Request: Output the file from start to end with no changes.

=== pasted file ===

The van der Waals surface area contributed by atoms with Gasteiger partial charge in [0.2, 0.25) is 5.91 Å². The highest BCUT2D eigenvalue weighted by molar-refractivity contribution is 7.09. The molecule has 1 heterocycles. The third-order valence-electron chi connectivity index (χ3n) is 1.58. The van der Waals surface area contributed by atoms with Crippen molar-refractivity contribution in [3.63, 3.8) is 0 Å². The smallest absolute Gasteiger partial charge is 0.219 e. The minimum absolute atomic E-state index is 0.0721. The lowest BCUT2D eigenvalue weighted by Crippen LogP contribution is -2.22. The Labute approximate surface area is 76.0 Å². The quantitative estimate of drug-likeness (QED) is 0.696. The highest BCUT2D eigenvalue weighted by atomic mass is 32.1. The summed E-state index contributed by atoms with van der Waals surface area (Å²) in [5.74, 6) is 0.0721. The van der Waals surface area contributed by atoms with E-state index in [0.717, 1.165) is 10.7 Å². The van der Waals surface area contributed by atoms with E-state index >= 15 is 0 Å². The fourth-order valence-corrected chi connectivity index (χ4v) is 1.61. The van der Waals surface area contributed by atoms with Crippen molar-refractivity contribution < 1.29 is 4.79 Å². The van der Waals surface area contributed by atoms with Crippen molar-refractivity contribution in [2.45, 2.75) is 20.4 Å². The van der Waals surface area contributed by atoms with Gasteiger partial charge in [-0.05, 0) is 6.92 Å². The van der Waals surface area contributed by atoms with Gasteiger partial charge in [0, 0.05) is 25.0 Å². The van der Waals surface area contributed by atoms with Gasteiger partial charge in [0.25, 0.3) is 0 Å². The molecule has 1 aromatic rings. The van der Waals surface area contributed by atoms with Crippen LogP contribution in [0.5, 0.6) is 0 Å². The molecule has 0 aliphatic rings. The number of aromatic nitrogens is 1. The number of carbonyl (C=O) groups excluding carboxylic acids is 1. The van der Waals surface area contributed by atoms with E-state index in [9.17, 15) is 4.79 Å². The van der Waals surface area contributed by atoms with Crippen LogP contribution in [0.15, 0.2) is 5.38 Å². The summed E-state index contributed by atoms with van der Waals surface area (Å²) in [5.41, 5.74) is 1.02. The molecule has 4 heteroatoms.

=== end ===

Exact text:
The van der Waals surface area contributed by atoms with Gasteiger partial charge in [0.2, 0.25) is 5.91 Å². The highest BCUT2D eigenvalue weighted by molar-refractivity contribution is 7.09. The molecule has 1 heterocycles. The third-order valence-electron chi connectivity index (χ3n) is 1.58. The van der Waals surface area contributed by atoms with Crippen molar-refractivity contribution in [3.63, 3.8) is 0 Å². The smallest absolute Gasteiger partial charge is 0.219 e. The minimum absolute atomic E-state index is 0.0721. The lowest BCUT2D eigenvalue weighted by Crippen LogP contribution is -2.22. The Labute approximate surface area is 76.0 Å². The quantitative estimate of drug-likeness (QED) is 0.696. The highest BCUT2D eigenvalue weighted by atomic mass is 32.1. The summed E-state index contributed by atoms with van der Waals surface area (Å²) in [5.74, 6) is 0.0721. The van der Waals surface area contributed by atoms with E-state index in [0.717, 1.165) is 10.7 Å². The van der Waals surface area contributed by atoms with E-state index >= 15 is 0 Å². The fourth-order valence-corrected chi connectivity index (χ4v) is 1.61. The van der Waals surface area contributed by atoms with Crippen molar-refractivity contribution < 1.29 is 4.79 Å². The van der Waals surface area contributed by atoms with Crippen molar-refractivity contribution in [2.45, 2.75) is 20.4 Å². The van der Waals surface area contributed by atoms with Gasteiger partial charge in [-0.05, 0) is 6.92 Å². The van der Waals surface area contributed by atoms with Gasteiger partial charge in [0, 0.05) is 25.0 Å². The van der Waals surface area contributed by atoms with Gasteiger partial charge in [0.25, 0.3) is 0 Å². The molecule has 1 aromatic rings. The van der Waals surface area contributed by atoms with Crippen LogP contribution in [0.5, 0.6) is 0 Å². The molecule has 0 aliphatic rings. The number of aromatic nitrogens is 1. The number of carbonyl (C=O) groups excluding carboxylic acids is 1. The van der Waals surface area contributed by atoms with E-state index in [9.17, 15) is 4.79 Å². The van der Waals surface area contributed by atoms with Crippen LogP contribution in [0.15, 0.2) is 5.38 Å². The summed E-state index contributed by atoms with van der Waals surface area (Å²) in [5.41, 5.74) is 1.02. The molecule has 4 heteroatoms.